To the Olympic Committee…

Senior hopes to make Olympic curling team

Brynn Friesen, Staff Writer

He stares down the freezing ice, focused on guiding the stone with his curling broom. It is March 2018 in Vancouver, Canada, and senior Darren Lee has first started his training in the sport of curling.

Lee discovered the sport and future curling team through his father’s job. 

“When I was in Vancouver, my father told me someone from work told him that they were recruiting a junior curling team for Taiwan, also known as Chinese Taipei,” Lee said. “At first, I didn’t really know what curling was about, but after immersing myself in the game, something clicked about the sport. Eventually, I found myself surrounded by many other Taiwanese junior curlers like me, and we formed a team to go compete in the World Junior Curling Championships.”

According to Lee, the sport is played by a small team, each player executing their own role.

“There are four players on the ice and one substitute player on the bench just in case someone gets injured,” Lee said. “Each of the four players on the ice gets a certain position that they play [with] chronological orders [in which] they throw the stone.”

Two sweepers — players who guide the stone — are present when another player is throwing a rock, while the third and skip positions “take turns commanding the shot to take on the other side of the ice.” The team with the stone the closest to the center of the house at a given end receives one point. 

“Any additional stones that are in the house can also be considered for points,” Lee said.

In the U.S., Lee plays at the KC Curling Club, the only available rink near him.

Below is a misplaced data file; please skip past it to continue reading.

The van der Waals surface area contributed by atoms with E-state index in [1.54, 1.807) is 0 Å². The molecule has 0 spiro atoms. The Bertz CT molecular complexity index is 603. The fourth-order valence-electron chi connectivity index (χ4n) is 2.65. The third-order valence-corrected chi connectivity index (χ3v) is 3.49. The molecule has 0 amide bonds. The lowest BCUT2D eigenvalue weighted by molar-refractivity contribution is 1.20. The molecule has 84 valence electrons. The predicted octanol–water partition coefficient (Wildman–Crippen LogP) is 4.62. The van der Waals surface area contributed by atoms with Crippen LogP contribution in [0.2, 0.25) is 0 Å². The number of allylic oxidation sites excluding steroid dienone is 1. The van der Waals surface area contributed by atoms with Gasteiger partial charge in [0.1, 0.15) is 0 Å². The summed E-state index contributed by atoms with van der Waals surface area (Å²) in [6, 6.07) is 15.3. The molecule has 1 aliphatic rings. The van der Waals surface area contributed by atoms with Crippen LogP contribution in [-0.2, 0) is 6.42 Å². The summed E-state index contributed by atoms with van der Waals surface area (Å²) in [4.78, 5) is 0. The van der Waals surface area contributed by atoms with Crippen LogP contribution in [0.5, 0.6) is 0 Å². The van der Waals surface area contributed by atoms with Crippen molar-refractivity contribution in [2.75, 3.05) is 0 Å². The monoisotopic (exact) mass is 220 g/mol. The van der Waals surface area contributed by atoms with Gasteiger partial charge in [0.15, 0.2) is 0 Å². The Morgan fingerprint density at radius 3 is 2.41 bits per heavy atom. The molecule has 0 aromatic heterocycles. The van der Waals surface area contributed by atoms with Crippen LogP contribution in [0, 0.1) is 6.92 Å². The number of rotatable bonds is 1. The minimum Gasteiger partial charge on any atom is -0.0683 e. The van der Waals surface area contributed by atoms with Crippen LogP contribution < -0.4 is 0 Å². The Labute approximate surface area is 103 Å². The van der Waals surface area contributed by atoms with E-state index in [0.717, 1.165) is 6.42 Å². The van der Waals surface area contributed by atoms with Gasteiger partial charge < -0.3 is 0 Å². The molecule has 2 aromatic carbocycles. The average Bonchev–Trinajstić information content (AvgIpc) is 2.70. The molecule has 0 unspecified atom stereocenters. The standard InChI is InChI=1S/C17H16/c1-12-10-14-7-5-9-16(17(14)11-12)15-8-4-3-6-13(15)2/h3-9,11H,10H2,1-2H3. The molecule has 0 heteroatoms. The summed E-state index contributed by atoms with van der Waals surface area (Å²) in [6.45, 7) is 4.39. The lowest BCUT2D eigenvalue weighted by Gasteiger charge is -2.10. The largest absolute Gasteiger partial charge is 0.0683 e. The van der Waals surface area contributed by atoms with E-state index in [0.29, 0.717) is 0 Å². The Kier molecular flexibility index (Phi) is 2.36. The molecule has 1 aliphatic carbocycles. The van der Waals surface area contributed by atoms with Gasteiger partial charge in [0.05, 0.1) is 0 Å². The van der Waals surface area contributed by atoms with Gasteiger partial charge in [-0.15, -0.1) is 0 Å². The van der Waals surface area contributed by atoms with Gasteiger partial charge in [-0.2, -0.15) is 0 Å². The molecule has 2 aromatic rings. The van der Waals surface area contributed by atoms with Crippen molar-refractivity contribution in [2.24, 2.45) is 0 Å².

“In the Junior Curling Championships, I have competed against many countries such as Japan, Korea, Finland, Germany, England and Italy,” Lee said.

While Lee sometimes trains in Vancouver, he mostly trains in Kansas. However, the separation from his teammates makes it difficult for him to practice to the same level as with his team.

“Personally, I am training to further improve my skill as a curler through individual practice, watching games and playing games,” Lee said. “Because I am separated from my teammates who live in Canada, I can really only practice individually due to having no coach or teammates on the team with me in Kansas. Normally I play a few games with the local curlers just so I don’t get rusty.”

Lee is not only a citizen of the U.S. — he also has citizenship in Taiwan, which has proven to pose difficulties. 

“I thought about representing the U.S. junior team a few times,” Lee said. “However, because Taiwan doesn’t have anyone else other than me and my teammates to represent the junior team, I decided to represent Taiwan. I am a proud Taiwanese, and I want to make the sport more popular in Taiwan.”

Curling brings a new adventure for Lee to experience.

“I enjoy the thrill of traveling to other countries to compete — not many people can say they are international athletes,” Lee said. “I also love meeting new people from different countries and making more friends.”

Lee has progressed through the sport and is now moving up to the men’s team, allowing him to continue the sport into adulthood. 

“To represent Taiwan and go to the Olympics would mean so much to me,” Lee said. “Taiwan has never been able to make it to the Olympics for curling, and being the first team to be in the Olympics would be the greatest honor.”